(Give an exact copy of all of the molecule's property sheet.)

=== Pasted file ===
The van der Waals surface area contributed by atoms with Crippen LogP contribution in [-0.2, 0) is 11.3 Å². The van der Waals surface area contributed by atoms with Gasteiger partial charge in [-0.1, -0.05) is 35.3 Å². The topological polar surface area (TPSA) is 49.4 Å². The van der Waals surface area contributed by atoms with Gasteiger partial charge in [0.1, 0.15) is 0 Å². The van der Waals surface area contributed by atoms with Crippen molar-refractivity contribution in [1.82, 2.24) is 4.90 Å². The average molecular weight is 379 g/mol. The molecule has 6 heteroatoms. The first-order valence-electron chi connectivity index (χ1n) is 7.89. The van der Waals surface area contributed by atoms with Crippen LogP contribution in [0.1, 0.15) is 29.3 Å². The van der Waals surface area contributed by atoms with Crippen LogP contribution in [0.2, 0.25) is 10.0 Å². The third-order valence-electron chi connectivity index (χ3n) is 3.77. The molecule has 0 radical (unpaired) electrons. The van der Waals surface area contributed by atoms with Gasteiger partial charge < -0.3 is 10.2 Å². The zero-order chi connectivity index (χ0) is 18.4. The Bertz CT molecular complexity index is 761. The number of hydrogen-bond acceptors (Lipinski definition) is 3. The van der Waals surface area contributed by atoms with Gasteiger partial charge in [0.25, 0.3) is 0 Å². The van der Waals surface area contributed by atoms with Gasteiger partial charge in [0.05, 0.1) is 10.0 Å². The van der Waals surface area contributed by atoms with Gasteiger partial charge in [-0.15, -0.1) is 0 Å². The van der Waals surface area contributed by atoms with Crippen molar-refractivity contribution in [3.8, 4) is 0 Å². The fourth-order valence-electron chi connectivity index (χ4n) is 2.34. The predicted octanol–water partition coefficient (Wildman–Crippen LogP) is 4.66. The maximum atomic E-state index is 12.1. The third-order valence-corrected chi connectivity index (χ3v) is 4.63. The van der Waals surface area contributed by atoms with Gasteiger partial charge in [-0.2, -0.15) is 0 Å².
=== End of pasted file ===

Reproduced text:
The van der Waals surface area contributed by atoms with Crippen LogP contribution in [-0.2, 0) is 11.3 Å². The van der Waals surface area contributed by atoms with Gasteiger partial charge in [-0.1, -0.05) is 35.3 Å². The topological polar surface area (TPSA) is 49.4 Å². The van der Waals surface area contributed by atoms with Gasteiger partial charge in [0.1, 0.15) is 0 Å². The van der Waals surface area contributed by atoms with Crippen molar-refractivity contribution in [1.82, 2.24) is 4.90 Å². The average molecular weight is 379 g/mol. The molecule has 6 heteroatoms. The first-order valence-electron chi connectivity index (χ1n) is 7.89. The van der Waals surface area contributed by atoms with Crippen LogP contribution in [0.1, 0.15) is 29.3 Å². The van der Waals surface area contributed by atoms with Crippen LogP contribution in [0.2, 0.25) is 10.0 Å². The third-order valence-electron chi connectivity index (χ3n) is 3.77. The molecule has 0 radical (unpaired) electrons. The van der Waals surface area contributed by atoms with Gasteiger partial charge < -0.3 is 10.2 Å². The zero-order chi connectivity index (χ0) is 18.4. The Bertz CT molecular complexity index is 761. The number of hydrogen-bond acceptors (Lipinski definition) is 3. The van der Waals surface area contributed by atoms with Gasteiger partial charge in [0.25, 0.3) is 0 Å². The van der Waals surface area contributed by atoms with Gasteiger partial charge in [0.05, 0.1) is 10.0 Å². The van der Waals surface area contributed by atoms with Gasteiger partial charge in [-0.15, -0.1) is 0 Å². The van der Waals surface area contributed by atoms with Crippen molar-refractivity contribution in [3.8, 4) is 0 Å². The fourth-order valence-electron chi connectivity index (χ4n) is 2.34. The predicted octanol–water partition coefficient (Wildman–Crippen LogP) is 4.66. The maximum atomic E-state index is 12.1. The third-order valence-corrected chi connectivity index (χ3v) is 4.63. The van der Waals surface area contributed by atoms with Gasteiger partial charge in [-0.2, -0.15) is 0 Å².